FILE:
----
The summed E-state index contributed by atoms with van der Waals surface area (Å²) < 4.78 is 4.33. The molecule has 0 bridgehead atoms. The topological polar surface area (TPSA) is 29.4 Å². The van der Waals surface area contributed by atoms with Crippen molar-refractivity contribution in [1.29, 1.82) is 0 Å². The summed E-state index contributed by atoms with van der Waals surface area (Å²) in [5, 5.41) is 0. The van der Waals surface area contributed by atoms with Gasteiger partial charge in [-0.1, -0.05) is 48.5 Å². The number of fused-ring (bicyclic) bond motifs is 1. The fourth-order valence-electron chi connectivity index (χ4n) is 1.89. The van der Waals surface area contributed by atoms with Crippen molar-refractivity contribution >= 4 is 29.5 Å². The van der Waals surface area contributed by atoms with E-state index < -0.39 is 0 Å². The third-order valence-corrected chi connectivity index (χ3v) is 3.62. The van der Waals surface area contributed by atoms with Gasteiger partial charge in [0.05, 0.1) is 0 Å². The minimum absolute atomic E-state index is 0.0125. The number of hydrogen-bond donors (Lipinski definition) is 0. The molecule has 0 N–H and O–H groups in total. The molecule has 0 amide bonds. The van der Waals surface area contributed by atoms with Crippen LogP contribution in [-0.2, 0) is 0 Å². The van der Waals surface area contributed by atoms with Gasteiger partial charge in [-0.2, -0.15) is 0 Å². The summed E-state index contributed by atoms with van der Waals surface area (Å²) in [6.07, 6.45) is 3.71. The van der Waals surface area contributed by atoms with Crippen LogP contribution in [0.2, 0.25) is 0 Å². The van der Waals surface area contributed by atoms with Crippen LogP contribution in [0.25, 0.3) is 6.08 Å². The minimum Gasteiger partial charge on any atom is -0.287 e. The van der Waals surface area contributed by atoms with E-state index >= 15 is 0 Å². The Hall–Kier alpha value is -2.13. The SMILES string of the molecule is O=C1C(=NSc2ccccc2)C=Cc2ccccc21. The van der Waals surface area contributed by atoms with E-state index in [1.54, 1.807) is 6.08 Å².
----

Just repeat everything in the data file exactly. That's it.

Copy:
The summed E-state index contributed by atoms with van der Waals surface area (Å²) < 4.78 is 4.33. The molecule has 0 bridgehead atoms. The topological polar surface area (TPSA) is 29.4 Å². The van der Waals surface area contributed by atoms with Crippen molar-refractivity contribution in [1.29, 1.82) is 0 Å². The summed E-state index contributed by atoms with van der Waals surface area (Å²) in [5, 5.41) is 0. The van der Waals surface area contributed by atoms with Gasteiger partial charge in [-0.1, -0.05) is 48.5 Å². The number of fused-ring (bicyclic) bond motifs is 1. The fourth-order valence-electron chi connectivity index (χ4n) is 1.89. The van der Waals surface area contributed by atoms with Crippen molar-refractivity contribution >= 4 is 29.5 Å². The van der Waals surface area contributed by atoms with E-state index < -0.39 is 0 Å². The third-order valence-corrected chi connectivity index (χ3v) is 3.62. The van der Waals surface area contributed by atoms with Gasteiger partial charge in [0.05, 0.1) is 0 Å². The minimum absolute atomic E-state index is 0.0125. The number of hydrogen-bond donors (Lipinski definition) is 0. The molecule has 0 N–H and O–H groups in total. The molecule has 0 amide bonds. The van der Waals surface area contributed by atoms with Crippen LogP contribution in [-0.2, 0) is 0 Å². The van der Waals surface area contributed by atoms with Gasteiger partial charge in [-0.2, -0.15) is 0 Å². The summed E-state index contributed by atoms with van der Waals surface area (Å²) in [6.07, 6.45) is 3.71. The van der Waals surface area contributed by atoms with Crippen LogP contribution in [0.2, 0.25) is 0 Å². The van der Waals surface area contributed by atoms with Crippen LogP contribution in [0.25, 0.3) is 6.08 Å². The minimum Gasteiger partial charge on any atom is -0.287 e. The van der Waals surface area contributed by atoms with E-state index >= 15 is 0 Å². The Hall–Kier alpha value is -2.13. The SMILES string of the molecule is O=C1C(=NSc2ccccc2)C=Cc2ccccc21. The van der Waals surface area contributed by atoms with E-state index in [1.54, 1.807) is 6.08 Å².